AIDEA board approved foreclosure sale for failed Mustang project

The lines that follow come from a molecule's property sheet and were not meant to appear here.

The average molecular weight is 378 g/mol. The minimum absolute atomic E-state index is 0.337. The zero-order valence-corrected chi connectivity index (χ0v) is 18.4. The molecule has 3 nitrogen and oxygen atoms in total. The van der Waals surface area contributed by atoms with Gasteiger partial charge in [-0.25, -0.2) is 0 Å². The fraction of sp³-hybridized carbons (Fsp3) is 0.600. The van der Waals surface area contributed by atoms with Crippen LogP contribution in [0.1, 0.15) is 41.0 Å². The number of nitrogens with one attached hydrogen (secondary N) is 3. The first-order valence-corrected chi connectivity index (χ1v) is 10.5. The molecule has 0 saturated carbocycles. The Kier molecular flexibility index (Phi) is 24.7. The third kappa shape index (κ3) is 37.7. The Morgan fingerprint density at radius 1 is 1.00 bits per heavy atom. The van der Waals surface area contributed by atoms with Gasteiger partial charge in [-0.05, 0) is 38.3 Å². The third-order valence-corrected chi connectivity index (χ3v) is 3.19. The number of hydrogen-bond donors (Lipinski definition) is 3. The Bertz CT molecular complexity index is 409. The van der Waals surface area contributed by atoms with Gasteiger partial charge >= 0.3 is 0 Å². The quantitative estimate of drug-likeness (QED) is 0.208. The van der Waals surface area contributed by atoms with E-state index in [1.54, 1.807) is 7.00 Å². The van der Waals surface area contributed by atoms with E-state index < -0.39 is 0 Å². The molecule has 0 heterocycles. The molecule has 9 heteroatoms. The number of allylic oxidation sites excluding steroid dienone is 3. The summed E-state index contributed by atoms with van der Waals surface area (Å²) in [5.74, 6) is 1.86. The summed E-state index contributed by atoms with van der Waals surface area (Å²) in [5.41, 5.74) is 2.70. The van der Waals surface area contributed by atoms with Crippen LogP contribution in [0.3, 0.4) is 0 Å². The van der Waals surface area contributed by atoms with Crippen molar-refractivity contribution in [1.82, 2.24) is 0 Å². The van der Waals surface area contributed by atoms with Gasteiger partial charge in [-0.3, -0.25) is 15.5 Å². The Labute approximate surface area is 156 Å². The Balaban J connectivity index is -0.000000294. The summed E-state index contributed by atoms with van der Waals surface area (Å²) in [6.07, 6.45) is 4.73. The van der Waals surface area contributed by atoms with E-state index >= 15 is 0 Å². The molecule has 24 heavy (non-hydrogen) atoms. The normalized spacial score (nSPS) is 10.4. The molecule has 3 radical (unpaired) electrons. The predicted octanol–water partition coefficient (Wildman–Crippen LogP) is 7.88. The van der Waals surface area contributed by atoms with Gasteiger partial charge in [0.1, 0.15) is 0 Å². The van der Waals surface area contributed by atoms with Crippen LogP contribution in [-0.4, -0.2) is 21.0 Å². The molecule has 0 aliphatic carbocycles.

Leaders of the state development bank approved a plan Aug. 12 to offload the foreclosed North Slope oil project where it has to date invested more than $70 million. With little discussion, the Alaska Industrial Development and Export Authority board of directors unanimously passed a resolution directing management to seek out a buyer for the partially complete Mustang oil project that faces “severe financial difficulties,” according to the resolution. AIDEA CEO Alan Weitzner said authority officials have been working with the creditors to Singapore-based Caracol Petroleum and its operating subsidiary, Anchorage-based Brooks Range Petroleum Corp., to optimize the Mustang project for a sale, which is currently in a cold shutdown, since foreclosing on it last December. The authority is actually selling Mustang Holding LLC, a company established to hold the foreclosed assets formerly run by Brooks Range, according to Weitzner. “It would be and has been proposed as a competitive sale process where we will engage with parties directly on these foreclosed assets and their interest in the field and be able to address their proposals and questions as they come,” he told the AIDEA board. AIDEA initially invested $70 million in two holding companies set up for the development of a road to the small oil prospect and its processing facilities. The Mustang field is adjacent to the southern portion of ConocoPhillips’ large Kuparuk River field and also near the Nanushuk oil project being developed by Oil Search. The field is estimated to hold about 22 million barrels of oil and could peak at production rates of about 12,000 barrels per day when fully developed. Brooks Range drilled test wells at Mustang in 2011 and 2012 that led AIDEA in December 2012 to make a $20 million investment in Mustang Road LLC. The $20 million funded the lion’s share of work to build a five-mile access road and a 19-acre drilling and facility pad. The gravel road and pad — in which AIDEA was an 80 percent owner — were finished in April 2013. At the time, Brooks Range leaders said they wanted to have the field in production by fall 2014 and credited incentives in the just-passed and industry-supported oil production tax structure under Senate Bill 21 for improving the economics of the project and spurring it forward. In April 2014, AIDEA committed another $50 million equity investment in the $225 million Mustang oil processing facility through MOC1. AIDEA held a 96 percent stake in the holding company as Brooks Range’s owners matched the authority’s equity with a $1 million investment of their own. By February 2016, management for the authority and Brooks Range agreed to put Mustang in “warm standby” as oil prices in the $30 per barrel range hampered the ability to secure other financing options. AIDEA leaders later attempted to jumpstart development by restructuring its investments into multiple iterations of a loan to Caracol that required the owner company to commit at least $60 million to the project by April 2019. Brooks Range eventually produced a small amount of oil from a single well at Mustang in November 2019 with temporary, modular facilities under new leadership, but it was not sustained. Caracol missed its first quarterly $3.1 million loan payment to AIDEA in late 2019 as well, which started pushing authority officials toward foreclosure last year. AIDEA Chief Investment Officer Morgan Neff noted that the project could still net the state upwards of $200 million in taxes and royalties if it is fully developed. The Mustang resolution also included a $500,000 increase to the authority’s budget for managing the project’s infrastructure this year. Ness said the increase from approximately $1.6 million to $2.1 million largely stems from unexpected remediation of the gravel pad and property tax payments to the North Slope Borough, which recently valued Mustang at $4.3 million, according to AIDEA. The local property tax bill for Mustang is $77,388 per year. Elwood Brehmer can be reached at [email protected]